How do you bring your boldest self to your greatest creative challenges?
This is the question The Grove recently explored on the opening evening of our Cultivated Artist Experience four-day getaway. Bob Murphy and I challenged all of the artists in our Journey 2 & 3 groups to bring their boldest self to their creative challenges. We then began to unpack that key question over the next four days...
If you and I are not bringing our best and boldest self to our artwork, then why even attempt to be an artist? Bringing your boldest self will push you to be the best artist you can be.
To help the visual artists, writers, filmmakers, poets, and singers in our group step up to this challenge, we first provided the amazing setting of Jerome Gastadi's art center/home in Fallbrook, California. Imagine four acres filled with beautiful Italian villa grounds, a large visual art studio and library, a gallery filled with modern art, gardens filled with sculptures, ceramic studio, a small chapel and benches tucked here and there to hide away.
Over the course of the next few days, the artists presented updates on their creative goals for the year. They presented their artwork, discussed their progress, setbacks and the challenges they were facing. A very accomplished visual artist was exploring how to become looser with her paintings and not so technical. Several artists were working on getting their art into the marketplace. Others struggled with finding time to stay focused and bring their projects to completion. More books. More paintings. More episodic television. More poetry. More art.
Creating more art requires you bringing your boldest self. There's simply no other way.
If it wasn't creative challenges, other artists were dealing with "Season of Life" challenges. Some were adjusting to unexpected career transitions. Moving. Starting new businesses. Another artist was dealing with a devastating family loss. Still another, cancer treatment.
In this Cultivated Artist community, we've found a few simple, yet vital practices that are essential to help artists thrive. Wherever you live and work, make it a top priority this week to include at least one of these practices in your life.
1. Find or Create a Creative Community
For many artists, isolation is a way of life. For myself, as a writer, I spend most of my hours alone in front of a computer. Just me and all those pixels, pecking away one word at a time.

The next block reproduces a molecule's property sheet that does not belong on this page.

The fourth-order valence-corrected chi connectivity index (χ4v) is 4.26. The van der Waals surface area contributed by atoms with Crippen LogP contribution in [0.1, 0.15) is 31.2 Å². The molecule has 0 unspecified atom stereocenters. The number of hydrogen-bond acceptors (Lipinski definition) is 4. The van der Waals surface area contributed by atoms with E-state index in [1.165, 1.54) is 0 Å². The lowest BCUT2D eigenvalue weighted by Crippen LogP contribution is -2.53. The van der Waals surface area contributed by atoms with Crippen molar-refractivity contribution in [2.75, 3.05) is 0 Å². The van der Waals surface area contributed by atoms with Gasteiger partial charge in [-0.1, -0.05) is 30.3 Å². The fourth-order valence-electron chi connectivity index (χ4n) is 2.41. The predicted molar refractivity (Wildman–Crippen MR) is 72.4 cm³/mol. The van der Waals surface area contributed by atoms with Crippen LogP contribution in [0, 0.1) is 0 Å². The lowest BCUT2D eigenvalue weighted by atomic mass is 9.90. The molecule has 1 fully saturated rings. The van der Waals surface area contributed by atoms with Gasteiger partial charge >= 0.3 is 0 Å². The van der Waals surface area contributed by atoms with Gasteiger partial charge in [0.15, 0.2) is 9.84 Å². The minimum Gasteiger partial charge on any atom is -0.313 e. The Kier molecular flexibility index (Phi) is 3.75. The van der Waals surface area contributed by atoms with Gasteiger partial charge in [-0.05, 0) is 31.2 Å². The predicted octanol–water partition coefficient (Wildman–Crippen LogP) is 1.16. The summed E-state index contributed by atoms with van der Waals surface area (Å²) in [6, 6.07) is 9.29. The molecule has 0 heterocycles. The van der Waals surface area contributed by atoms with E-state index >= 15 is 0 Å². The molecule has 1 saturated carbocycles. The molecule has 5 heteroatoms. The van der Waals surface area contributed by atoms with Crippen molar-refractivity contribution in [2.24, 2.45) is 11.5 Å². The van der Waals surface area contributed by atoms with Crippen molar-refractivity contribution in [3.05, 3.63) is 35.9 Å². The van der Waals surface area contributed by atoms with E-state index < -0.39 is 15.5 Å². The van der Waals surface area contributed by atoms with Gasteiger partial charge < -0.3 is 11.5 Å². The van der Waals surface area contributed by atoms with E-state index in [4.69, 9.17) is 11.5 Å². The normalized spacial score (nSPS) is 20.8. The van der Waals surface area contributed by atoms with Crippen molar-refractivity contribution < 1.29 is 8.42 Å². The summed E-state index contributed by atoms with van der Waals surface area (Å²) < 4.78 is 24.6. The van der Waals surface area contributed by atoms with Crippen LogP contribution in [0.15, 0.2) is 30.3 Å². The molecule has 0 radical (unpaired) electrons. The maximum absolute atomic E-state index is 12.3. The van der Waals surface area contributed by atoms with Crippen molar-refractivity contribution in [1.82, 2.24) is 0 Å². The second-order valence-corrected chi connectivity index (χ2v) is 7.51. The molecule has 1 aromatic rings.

I know very few writers, but I do know a lot of creative people who stimulate my thinking, ask me questions about my work, and challenge me to keep pushing forward. I get to encourage and push them along as well.
What I love about The Grove's community of artists is that the artist's genuinely care about one another. For some of you, community may be a stretch. If you don't have an artist community, find one. Create one. Online if necessary. In person, even better.
2. Share a Meal
Not only is breaking bread an incredible way to create community, sharing a meal is about the best way to get to know another person.
At The Grove, setting a sumptuous table of great food and wine for artists has always been a core practice of who we are. There's simply no substitute for the gift of The Table. Breaking bread breaks down walls, helps people laugh and relax, tell stories, and develop friendships. Who can you share a meal with this week to develop greater friendship and creative support?
3. Extended Periods of Solitude, Rest, and Recreation
I have to admit, between making pizzas in a wood-fired stone oven or painting several large murals, it's a coin toss. I simply can't say which was more fun. Play is not over-rated.
We live in a frenetic, fast-paced culture where busy is almost a badge for bragging. When someone says, "Hey, I know you're super-busy, but could you help me with..." I don't take the busy word as a compliment. Like you, I have priorities and the same 24 hours in a day, but I hope I'm not projecting "busy" onto others.
How about we all scratch "busy" and replace it with a more grace-filled pace of life? More intimate solitude time alone with God, more rest and more recreation?
How can more solitude, rest or recreation best renew you today and this coming week?
Pick one or all three.
You'll bring a better, bolder self to your relationships and the creative challenges before you.
Question: How do you bring your boldest self to your creative challenges?
I'd love your ideas and comments...